BEGIN QUERY LOGGING ON ALL;
BEGIN QUERY LOGGING ON DWHPRO;

It can also be restricted to the account or a combination of account and user:

BEGIN QUERY LOGGING ON DWHPRO ACCOUNT = ‘TheAccount';

Logging can also be restricted to certain Teradata applications:

BEGIN QUERY LOGGING ON APPLNAME = ‘Application';

The WITH Option

Which details about an account, user of the application should be logged is determined by the “WITH” option:

BEGIN QUERY LOGGING ON DWHPRO WITH

  • NONE
    Turn off query logging for the specific user, account or application
  • ALL
    Log DBC.DBQLOGTBL plus EXPLAIN, OBJECTS, SQL, STEPINFO
  • EXPLAIN
    Log DBC.DBQLOGTBL plus the EXPLAIN text
  • OBJECTS
    Log DBC.DBQLOGTBL plus the objects accessed
  • SQL
    Log DBC.DBQLOGTBL plus the entire SQL text
  • STEPINFO
    Log DBC.DBQLOGTBL plus all steps of the query
  • XMLPLAN
    Log DBC.DBQLOGTBL plus the Explain Plan as XML
  • STATSUSAGE
    Log DBC.DBQLOGTBL plus statistics usage

The LIMIT Option

The LIMIT option determines how much information is stored:

  • SQLTEXT
    Determines the length of the SQL text which is stored. The default is 200 characters. It can be between 0 and 10,000 characters
  • SUMMARY
    It does not log into DBC.DBQLOGTBL and only writes counts of queries each 10 minutes
  • THRESHOLD
    Rows are generated in DBC.DBQLOGTBL depending on certain thresholds (CPU seconds, etc.) defined. If the measure is below the threshold only a summary row is written into DBC.DBQLSummaryTbl

Difference Between SUMMARY And THRESHOLD

Both types of logging can use additional filters: Seconds, milliseconds, CPU milliseconds, normalized CPU milliseconds, or Number of IOs.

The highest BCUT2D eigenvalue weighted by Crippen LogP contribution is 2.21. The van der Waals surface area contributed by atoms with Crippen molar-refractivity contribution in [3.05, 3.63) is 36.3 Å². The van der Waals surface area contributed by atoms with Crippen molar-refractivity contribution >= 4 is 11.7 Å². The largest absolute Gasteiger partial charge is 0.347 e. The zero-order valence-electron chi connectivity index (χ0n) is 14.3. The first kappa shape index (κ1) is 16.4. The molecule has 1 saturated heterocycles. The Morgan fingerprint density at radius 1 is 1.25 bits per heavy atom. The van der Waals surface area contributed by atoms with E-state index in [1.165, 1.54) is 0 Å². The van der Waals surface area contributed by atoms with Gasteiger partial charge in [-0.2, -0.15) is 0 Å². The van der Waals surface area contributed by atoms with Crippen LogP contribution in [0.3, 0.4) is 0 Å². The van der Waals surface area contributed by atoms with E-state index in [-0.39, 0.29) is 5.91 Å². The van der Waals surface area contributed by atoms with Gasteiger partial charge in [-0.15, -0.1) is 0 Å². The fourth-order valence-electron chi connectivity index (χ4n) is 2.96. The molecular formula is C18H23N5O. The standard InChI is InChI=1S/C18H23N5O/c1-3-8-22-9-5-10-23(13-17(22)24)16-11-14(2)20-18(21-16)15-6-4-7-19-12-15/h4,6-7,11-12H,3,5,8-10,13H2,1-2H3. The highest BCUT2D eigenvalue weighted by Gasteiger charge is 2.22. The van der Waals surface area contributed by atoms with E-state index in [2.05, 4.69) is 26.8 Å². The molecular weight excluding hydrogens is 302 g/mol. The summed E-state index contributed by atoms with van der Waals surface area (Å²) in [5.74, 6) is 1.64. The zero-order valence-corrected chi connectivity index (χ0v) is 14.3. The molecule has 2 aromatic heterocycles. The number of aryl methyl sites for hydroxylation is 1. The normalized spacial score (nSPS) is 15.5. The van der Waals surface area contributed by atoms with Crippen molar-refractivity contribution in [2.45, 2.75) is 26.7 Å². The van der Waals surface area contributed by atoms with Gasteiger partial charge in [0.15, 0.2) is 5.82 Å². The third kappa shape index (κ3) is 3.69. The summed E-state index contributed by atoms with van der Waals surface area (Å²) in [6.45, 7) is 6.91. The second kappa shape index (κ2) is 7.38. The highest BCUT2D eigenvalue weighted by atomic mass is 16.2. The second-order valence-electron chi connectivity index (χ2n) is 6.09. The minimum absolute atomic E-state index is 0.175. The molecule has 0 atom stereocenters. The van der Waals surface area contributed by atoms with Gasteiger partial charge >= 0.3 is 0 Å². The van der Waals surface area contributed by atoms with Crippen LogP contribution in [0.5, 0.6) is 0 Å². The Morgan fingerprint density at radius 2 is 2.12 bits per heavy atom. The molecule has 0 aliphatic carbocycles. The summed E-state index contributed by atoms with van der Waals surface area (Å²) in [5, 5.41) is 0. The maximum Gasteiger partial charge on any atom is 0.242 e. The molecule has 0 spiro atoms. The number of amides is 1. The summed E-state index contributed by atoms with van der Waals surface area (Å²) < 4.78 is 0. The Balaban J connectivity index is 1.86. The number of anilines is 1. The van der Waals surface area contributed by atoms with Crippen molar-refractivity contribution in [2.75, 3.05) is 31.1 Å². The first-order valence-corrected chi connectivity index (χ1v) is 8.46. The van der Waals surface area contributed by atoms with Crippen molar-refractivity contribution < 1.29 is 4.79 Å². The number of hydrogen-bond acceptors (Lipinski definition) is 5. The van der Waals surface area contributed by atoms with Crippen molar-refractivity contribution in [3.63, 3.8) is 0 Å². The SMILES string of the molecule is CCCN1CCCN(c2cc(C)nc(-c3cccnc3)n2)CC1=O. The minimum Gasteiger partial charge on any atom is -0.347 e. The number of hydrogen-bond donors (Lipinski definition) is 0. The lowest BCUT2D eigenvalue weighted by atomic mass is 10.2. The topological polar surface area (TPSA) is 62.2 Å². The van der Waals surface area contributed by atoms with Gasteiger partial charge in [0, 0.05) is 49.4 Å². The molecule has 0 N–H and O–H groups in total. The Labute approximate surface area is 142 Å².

With SUMMARY these filters have the effect that the queries are arranged in a group. The information is only saved in table DBC.DBQLSummaryTbl.

SUMMARY = n1, n2, n3 [ELAPSEDSEC, ELAPSEDTIME, CPUTIME, CPUTIMENORM or IOCOUNT]

With THRESHOLD these filters have the effect that the queries are either written to the DBC.DBQLOGTBL or to DBC.DBQLSummaryTbl.

THRESHOLD = n [ELAPSEDSEC, ELAPSEDTIME, CPUTIME, CPUTIMENORM or IOCOUNT]

Query Logging Examples

BEGIN QUERY LOGGING ON ALL;
Logs default row for all users, accounts, and applications

BEGIN QUERY LOGGING ON ALL;
BEGIN QUERY LOGGING WITH NONE ON DWHPRO;
Logs default row for all users but exclude DWHPRO in a second step

BEGIN QUERY LOGGING WITH NONE ON APPLNAME = ‘FASTLOAD';
Logs all request of all fastloads

BEGIN QUERY LOGGING WITH NONE LIMIT THRESHOLD = 500 CPUTIME ON ALL;

Logs default row for all queries above 100 CPU milliseconds otherwise counts the query in the DBC.DBQLSummaryTbl

BEGIN QUERY LOGGING LIMIT SUMMARY = 100, 1000, 2000 CPUTIME ON ALL;

Logs in DBC.DBQLSummaryTbl in 4 different groups

  • The query takes up to 100 milliseconds
  • The query takes up to 1000 milliseconds
  • The query takes up to 2000 milliseconds
  • The query takes more than 2000 milliseconds

BEGIN QUERY LOGGING LIMIT THRESHOLD = 100 IOCOUNT ON ALL;

Log a default row in DBC.DBLOGTBL if the query needs more than 100 IOs or count the query in DBC.DBQLSummaryTbl if the query needs up to 100 IOs

You can find the exact structure of the DQBL tables here:

Teradata Official Documentation for DQBL

Improve Your Teradata Load Performance(Opens in a new browser tab)

DWH Pro Admin


Teradata and Data Warehouse Specialist with more than 20 years of experience